Museum Lolland-Falster and The Merrylin Museum

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Earlier this year I began working with a museum in Denmark who had uncovered ties between Thomas Merrylin and a merchant named Cornelius S C Rödder. Thomas and Cornelius had exchanged letters and indeed, shared information pertaining to the study of unclassified species. The Museum Lolland-Falster found a number of Merrylin specimens in their archive and we have spent the last five months preparing the items to be displayed as part of a larger exhibition entitled "Museum Obscurum." Amongst the artefacts are an adult female Lycanthrope, various study cases owned by Merrylin, a complete infant Dragon skeleton and many more strange and esoteric discoveries. These are now on permanent display in Denmark at the Museum Lolland-Falster.


The Merrylin Collection exists to ask the question, "What if?"

The Merrylin Collection does not validate your belief in fairy stories. It does not exist to stoke conspiracy theories. The collection is not partisan to your delusions. The collection is, if anything, a doorway to a time when we did not understand, but wished to, and threw away such fanciful ideas as Gods and religion and make believe, and sought truth and enlightenment above superstition.

It is fantastic and absurd, it is a collection of ideas and stories, creatures that have left their indelible mark in the annals of history, in the tapestries and manuscripts of forgotten lore. It is a story of discovery, of dark secrets hidden within sealed vaults. It is a chance to peer into the void and let the void stare back. It is objects of curiosity brought into the light, which stand before you, asking you to place them in the context of reality. They ask, 'What if I was real, what if I had lived?'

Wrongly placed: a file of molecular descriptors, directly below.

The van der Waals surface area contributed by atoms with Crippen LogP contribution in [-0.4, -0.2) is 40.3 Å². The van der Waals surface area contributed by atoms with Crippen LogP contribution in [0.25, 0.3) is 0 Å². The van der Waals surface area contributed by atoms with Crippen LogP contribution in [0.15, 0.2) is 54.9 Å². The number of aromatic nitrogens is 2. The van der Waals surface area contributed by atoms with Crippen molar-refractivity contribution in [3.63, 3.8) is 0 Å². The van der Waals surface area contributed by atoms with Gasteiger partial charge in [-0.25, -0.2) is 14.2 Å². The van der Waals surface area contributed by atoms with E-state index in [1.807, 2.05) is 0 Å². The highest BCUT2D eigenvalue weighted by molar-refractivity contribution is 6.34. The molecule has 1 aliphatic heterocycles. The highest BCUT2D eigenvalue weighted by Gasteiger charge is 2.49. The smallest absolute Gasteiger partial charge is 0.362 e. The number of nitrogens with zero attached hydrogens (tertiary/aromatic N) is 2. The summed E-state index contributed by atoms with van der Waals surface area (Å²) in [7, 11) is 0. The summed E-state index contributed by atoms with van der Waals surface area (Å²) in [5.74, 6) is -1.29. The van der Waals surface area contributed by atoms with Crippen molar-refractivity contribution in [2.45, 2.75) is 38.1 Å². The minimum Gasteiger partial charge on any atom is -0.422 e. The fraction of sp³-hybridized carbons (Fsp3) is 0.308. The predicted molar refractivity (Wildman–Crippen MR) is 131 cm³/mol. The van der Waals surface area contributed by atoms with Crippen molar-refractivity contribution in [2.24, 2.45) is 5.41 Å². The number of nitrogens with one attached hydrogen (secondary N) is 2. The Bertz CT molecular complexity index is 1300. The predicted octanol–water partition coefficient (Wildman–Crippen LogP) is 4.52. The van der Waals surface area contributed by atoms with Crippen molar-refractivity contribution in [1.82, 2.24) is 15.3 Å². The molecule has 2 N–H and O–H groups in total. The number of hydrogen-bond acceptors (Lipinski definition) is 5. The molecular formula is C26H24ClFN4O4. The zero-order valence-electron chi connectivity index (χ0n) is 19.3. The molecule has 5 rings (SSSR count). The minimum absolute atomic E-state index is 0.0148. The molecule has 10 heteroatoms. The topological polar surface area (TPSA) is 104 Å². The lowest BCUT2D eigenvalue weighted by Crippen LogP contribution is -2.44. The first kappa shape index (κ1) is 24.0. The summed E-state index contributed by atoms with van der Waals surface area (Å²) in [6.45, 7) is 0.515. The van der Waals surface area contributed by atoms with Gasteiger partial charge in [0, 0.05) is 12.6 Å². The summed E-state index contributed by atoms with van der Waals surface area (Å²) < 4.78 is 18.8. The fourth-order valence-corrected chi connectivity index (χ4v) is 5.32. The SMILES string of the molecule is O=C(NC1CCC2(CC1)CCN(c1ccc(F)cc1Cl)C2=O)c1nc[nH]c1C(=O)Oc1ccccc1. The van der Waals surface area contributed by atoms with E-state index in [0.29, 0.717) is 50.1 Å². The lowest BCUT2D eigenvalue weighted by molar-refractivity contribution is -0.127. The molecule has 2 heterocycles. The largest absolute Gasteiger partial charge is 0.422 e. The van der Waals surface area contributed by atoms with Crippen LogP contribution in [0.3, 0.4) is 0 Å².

But for you to do this, you must not take things on face value, to fully enjoy something, and to understand its reason, you must dig a little deeper. Always use critical thinking! Always err on the side of caution! Much Like Thomas Theodore Merrylin once did, and look what he found. 
If you do this, The Merrylin Collection is for you, if not, then it is most certainly not for you and you might find such fallacies to delude you elsewhere.